Liverpool can save Premier League from shambolic outcome amid VAR farce and 115 Man City charges

Luis Díaz of Liverpool reacts after a goal was incorrectly ruled offside during the Premier League match between Tottenham Hotspur and Liverpool FC at Tottenham Hotspur Stadium on September 30, 2023 in London, England.
The Premier League race is so tight that the Luis Díaz VAR shambles that went against Liverpool could prove decisive. -Credit:Ryan Pierse/Getty Images

There was an interesting development in the Premier League last weekend. At the same time as Liverpool hosted Crystal Palace, suffering a defeat that put its title hopes in serious doubt, Darren England was making his return to top-flight VAR duty in West Ham vs Fulham.

England has been more or less stood down since his central role in the Luis Díaz farce against Spurs in September. He has slowly ramped up his top-flight refereeing duties over the last weeks and months, but this was his first return to the VAR booth for a Premier League fixture.

There will be no complaints from Liverpool about England’s return. In truth, the extent of his exile seems harsh — he made an error that was frankly waiting to happen, with the release of the VAR audio exposing a chaotic process barely fit for purpose.

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But the timing of the referee’s comeback only served to emphasize the nagging fear that has played at Liverpool minds ever since the Tottenham game: could that monumental mistake ultimately dictate the winner of the Premier League title?

With just six games to go, two points separate the top three. Of course, there are no concrete guarantees Liverpool would have won that match had the Díaz goal been awarded, but it would have been heavy favorite to do so. Had that happened, Jürgen Klopp’s side would be a point clear of Manchester City now, with its fate firmly in its own hands.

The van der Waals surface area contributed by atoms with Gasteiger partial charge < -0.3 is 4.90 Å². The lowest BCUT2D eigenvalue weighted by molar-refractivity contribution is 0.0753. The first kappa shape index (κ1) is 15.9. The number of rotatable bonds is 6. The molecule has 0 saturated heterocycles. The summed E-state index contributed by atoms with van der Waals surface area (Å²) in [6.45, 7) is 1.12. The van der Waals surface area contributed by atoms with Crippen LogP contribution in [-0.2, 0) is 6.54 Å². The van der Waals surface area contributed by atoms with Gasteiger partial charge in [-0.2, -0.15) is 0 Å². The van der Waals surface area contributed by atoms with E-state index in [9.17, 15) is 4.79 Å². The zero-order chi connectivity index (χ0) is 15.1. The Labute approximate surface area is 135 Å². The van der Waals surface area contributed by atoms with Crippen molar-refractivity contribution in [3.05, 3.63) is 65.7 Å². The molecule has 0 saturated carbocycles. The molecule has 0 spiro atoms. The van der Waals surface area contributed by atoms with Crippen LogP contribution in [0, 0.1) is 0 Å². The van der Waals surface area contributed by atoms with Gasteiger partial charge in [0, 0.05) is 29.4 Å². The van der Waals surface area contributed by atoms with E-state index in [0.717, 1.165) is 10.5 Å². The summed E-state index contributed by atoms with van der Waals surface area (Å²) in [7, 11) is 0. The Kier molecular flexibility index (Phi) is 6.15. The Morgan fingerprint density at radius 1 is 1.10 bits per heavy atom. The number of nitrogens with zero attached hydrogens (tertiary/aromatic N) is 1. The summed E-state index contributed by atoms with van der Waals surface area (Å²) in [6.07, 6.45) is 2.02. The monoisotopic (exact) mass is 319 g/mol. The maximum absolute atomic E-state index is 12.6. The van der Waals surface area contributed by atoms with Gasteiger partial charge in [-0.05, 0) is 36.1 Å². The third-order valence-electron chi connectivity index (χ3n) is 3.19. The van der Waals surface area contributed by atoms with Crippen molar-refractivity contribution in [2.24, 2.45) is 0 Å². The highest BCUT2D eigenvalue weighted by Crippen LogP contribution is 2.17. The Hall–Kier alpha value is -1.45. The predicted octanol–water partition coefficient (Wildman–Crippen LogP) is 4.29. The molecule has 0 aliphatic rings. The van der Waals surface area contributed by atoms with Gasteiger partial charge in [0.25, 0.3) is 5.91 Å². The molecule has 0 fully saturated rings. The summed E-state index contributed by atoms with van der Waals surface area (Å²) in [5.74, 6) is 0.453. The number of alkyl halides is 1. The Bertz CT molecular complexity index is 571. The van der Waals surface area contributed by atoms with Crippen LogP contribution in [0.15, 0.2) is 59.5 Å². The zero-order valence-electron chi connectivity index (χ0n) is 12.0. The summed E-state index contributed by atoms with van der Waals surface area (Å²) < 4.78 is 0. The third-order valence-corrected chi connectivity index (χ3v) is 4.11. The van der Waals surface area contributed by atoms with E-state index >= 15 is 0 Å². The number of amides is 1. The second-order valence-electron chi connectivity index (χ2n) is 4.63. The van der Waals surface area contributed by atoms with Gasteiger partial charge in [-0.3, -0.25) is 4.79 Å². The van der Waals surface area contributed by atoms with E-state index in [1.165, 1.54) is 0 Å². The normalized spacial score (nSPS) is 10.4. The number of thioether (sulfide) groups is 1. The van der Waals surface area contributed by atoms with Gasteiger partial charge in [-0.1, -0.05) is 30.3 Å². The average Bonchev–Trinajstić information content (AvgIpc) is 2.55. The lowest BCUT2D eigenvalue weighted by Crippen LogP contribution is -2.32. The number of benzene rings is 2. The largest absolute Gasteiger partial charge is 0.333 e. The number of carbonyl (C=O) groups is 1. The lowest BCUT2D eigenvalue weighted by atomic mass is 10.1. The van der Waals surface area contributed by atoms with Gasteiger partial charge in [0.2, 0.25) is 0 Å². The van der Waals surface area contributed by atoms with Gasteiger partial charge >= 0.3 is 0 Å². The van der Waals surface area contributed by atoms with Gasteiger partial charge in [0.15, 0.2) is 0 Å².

Every title race will have ‘what if’ moments. Plenty of them will relate to refereeing decisions. But just as a little refresher, the Díaz incident was a long way removed from a ‘usual’ error. It was of an entirely different class: the technology determined that a valid goal had been scored, but a miscommunication prevented the officials from awarding it.

Klopp was derided by the media for daring to mention the term ‘replay’, but that result will stick out like a sore thumb if Manchester City or Arsenal beat Liverpool to the Premier League title by a narrow margin. We’re dangerously close to the league effectively being decided by an administrative error.

This would be a complete mess for the Premier League, the so-called greatest league in the world. Frankly, it should be hoping against hope that Liverpool still emerges victorious for the sake of the division’s competitive integrity.

That’s especially true when you consider the most likely alternative is crowning Manchester City the champion for an unprecedented fourth consecutive season. Even at the best of times, this would be sub-optimal for ‘Brand Premier League’, which sells itself globally on its competitiveness; PSG, Juventus (repeatedly) and now Bayern Munich have all been overthrown more recently, as have Real Madrid and Barcelona.

Then you have to throw in the fact that Manchester City is still facing 115 Premier League charges. It stands accused by the league of cheating on an industrial scale.

Manchester City denies all of the charges. But until the process has been completed in front of an independent panel, there is an awkward period of limbo — the Premier League’s social channels will wax lyrical about Pep Guardiola’s side if it wins again, while its lawyers continue to make the case that the team’s current success was built on a foundation of prior rule-breaking.

Should the charges against Manchester City be proven, the panel is free to impose whatever punishment it sees fit. But retrospective title-stripping is considered highly unlikely, especially for the seasons after those covered by the core allegations. Each trophy added to the cabinet at the Etihad raises the stakes of the eventual hearing, with the verdict given even greater potential to fundamentally alter the Premier League narrative of the last decade or more.

Liverpool, of course, must go on controlling what it can control. The VAR incident, at least, will be rendered trivial unless the Reds can quickly re-find some form. But between that and the Manchester City charges, the Premier League is in danger of an embarrassing and shambolic end to the campaign — the wish for Klopp’s fairytale ending should extend well beyond the four walls of Anfield.